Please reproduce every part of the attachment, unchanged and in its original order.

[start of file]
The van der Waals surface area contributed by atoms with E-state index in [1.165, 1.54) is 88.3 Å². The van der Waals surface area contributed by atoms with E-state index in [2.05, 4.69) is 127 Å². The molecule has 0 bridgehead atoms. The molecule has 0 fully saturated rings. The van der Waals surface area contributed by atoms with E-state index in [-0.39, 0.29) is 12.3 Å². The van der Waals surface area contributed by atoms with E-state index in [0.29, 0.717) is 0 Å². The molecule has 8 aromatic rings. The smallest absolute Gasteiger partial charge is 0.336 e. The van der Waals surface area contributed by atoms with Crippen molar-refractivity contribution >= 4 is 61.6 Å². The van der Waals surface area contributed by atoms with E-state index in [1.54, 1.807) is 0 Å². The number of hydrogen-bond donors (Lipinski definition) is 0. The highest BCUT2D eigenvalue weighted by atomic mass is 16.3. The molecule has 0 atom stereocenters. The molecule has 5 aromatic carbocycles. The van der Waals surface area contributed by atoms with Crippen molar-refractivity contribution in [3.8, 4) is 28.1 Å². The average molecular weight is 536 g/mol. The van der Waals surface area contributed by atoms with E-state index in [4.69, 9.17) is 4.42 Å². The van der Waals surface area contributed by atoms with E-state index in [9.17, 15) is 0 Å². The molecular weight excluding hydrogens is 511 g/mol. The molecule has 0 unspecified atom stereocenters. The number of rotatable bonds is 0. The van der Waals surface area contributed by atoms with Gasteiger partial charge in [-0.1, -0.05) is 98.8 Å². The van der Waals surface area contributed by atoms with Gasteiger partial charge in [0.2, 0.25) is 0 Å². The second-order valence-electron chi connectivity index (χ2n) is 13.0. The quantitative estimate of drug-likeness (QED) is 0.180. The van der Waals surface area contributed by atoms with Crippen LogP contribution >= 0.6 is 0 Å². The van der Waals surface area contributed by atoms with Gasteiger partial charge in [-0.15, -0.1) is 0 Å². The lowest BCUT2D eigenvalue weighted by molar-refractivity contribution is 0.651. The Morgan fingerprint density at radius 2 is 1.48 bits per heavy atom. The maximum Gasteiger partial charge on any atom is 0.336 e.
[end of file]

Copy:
The van der Waals surface area contributed by atoms with E-state index in [1.165, 1.54) is 88.3 Å². The van der Waals surface area contributed by atoms with E-state index in [2.05, 4.69) is 127 Å². The molecule has 0 bridgehead atoms. The molecule has 0 fully saturated rings. The van der Waals surface area contributed by atoms with E-state index in [-0.39, 0.29) is 12.3 Å². The van der Waals surface area contributed by atoms with E-state index in [0.29, 0.717) is 0 Å². The molecule has 8 aromatic rings. The smallest absolute Gasteiger partial charge is 0.336 e. The van der Waals surface area contributed by atoms with Crippen molar-refractivity contribution >= 4 is 61.6 Å². The van der Waals surface area contributed by atoms with E-state index in [1.54, 1.807) is 0 Å². The number of hydrogen-bond donors (Lipinski definition) is 0. The highest BCUT2D eigenvalue weighted by atomic mass is 16.3. The molecule has 0 atom stereocenters. The molecule has 5 aromatic carbocycles. The van der Waals surface area contributed by atoms with Crippen molar-refractivity contribution in [3.8, 4) is 28.1 Å². The average molecular weight is 536 g/mol. The van der Waals surface area contributed by atoms with E-state index in [4.69, 9.17) is 4.42 Å². The van der Waals surface area contributed by atoms with E-state index in [9.17, 15) is 0 Å². The molecular weight excluding hydrogens is 511 g/mol. The molecule has 0 unspecified atom stereocenters. The number of rotatable bonds is 0. The van der Waals surface area contributed by atoms with Gasteiger partial charge in [-0.1, -0.05) is 98.8 Å². The van der Waals surface area contributed by atoms with Gasteiger partial charge in [0.2, 0.25) is 0 Å². The second-order valence-electron chi connectivity index (χ2n) is 13.0. The quantitative estimate of drug-likeness (QED) is 0.180. The van der Waals surface area contributed by atoms with Crippen LogP contribution >= 0.6 is 0 Å². The van der Waals surface area contributed by atoms with Gasteiger partial charge in [-0.15, -0.1) is 0 Å². The lowest BCUT2D eigenvalue weighted by molar-refractivity contribution is 0.651. The Morgan fingerprint density at radius 2 is 1.48 bits per heavy atom. The maximum Gasteiger partial charge on any atom is 0.336 e.